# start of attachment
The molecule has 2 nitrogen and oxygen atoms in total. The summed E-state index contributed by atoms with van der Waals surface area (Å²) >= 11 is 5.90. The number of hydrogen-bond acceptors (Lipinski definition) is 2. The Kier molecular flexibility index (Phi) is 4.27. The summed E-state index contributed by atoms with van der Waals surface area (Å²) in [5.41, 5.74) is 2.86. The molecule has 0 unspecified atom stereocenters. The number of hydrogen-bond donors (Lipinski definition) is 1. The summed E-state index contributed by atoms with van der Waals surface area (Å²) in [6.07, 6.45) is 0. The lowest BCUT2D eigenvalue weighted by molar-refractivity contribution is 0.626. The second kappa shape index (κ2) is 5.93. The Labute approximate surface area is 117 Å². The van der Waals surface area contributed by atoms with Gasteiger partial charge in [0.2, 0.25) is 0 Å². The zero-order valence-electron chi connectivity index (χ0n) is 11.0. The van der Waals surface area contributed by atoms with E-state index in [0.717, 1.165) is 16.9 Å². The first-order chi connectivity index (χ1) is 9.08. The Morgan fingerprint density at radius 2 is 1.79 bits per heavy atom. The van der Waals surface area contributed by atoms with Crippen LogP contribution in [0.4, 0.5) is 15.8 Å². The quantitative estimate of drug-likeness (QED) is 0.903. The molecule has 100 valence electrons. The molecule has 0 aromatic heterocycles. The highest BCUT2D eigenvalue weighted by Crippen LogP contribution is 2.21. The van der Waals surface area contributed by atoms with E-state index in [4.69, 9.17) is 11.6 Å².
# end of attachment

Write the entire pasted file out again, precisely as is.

The molecule has 2 nitrogen and oxygen atoms in total. The summed E-state index contributed by atoms with van der Waals surface area (Å²) >= 11 is 5.90. The number of hydrogen-bond acceptors (Lipinski definition) is 2. The Kier molecular flexibility index (Phi) is 4.27. The summed E-state index contributed by atoms with van der Waals surface area (Å²) in [5.41, 5.74) is 2.86. The molecule has 0 unspecified atom stereocenters. The number of hydrogen-bond donors (Lipinski definition) is 1. The summed E-state index contributed by atoms with van der Waals surface area (Å²) in [6.07, 6.45) is 0. The lowest BCUT2D eigenvalue weighted by molar-refractivity contribution is 0.626. The second kappa shape index (κ2) is 5.93. The Labute approximate surface area is 117 Å². The van der Waals surface area contributed by atoms with Gasteiger partial charge in [0.2, 0.25) is 0 Å². The zero-order valence-electron chi connectivity index (χ0n) is 11.0. The van der Waals surface area contributed by atoms with E-state index in [0.717, 1.165) is 16.9 Å². The first-order chi connectivity index (χ1) is 9.08. The Morgan fingerprint density at radius 2 is 1.79 bits per heavy atom. The van der Waals surface area contributed by atoms with Crippen LogP contribution in [0.4, 0.5) is 15.8 Å². The quantitative estimate of drug-likeness (QED) is 0.903. The molecule has 100 valence electrons. The molecule has 0 aromatic heterocycles. The highest BCUT2D eigenvalue weighted by Crippen LogP contribution is 2.21. The van der Waals surface area contributed by atoms with E-state index in [4.69, 9.17) is 11.6 Å².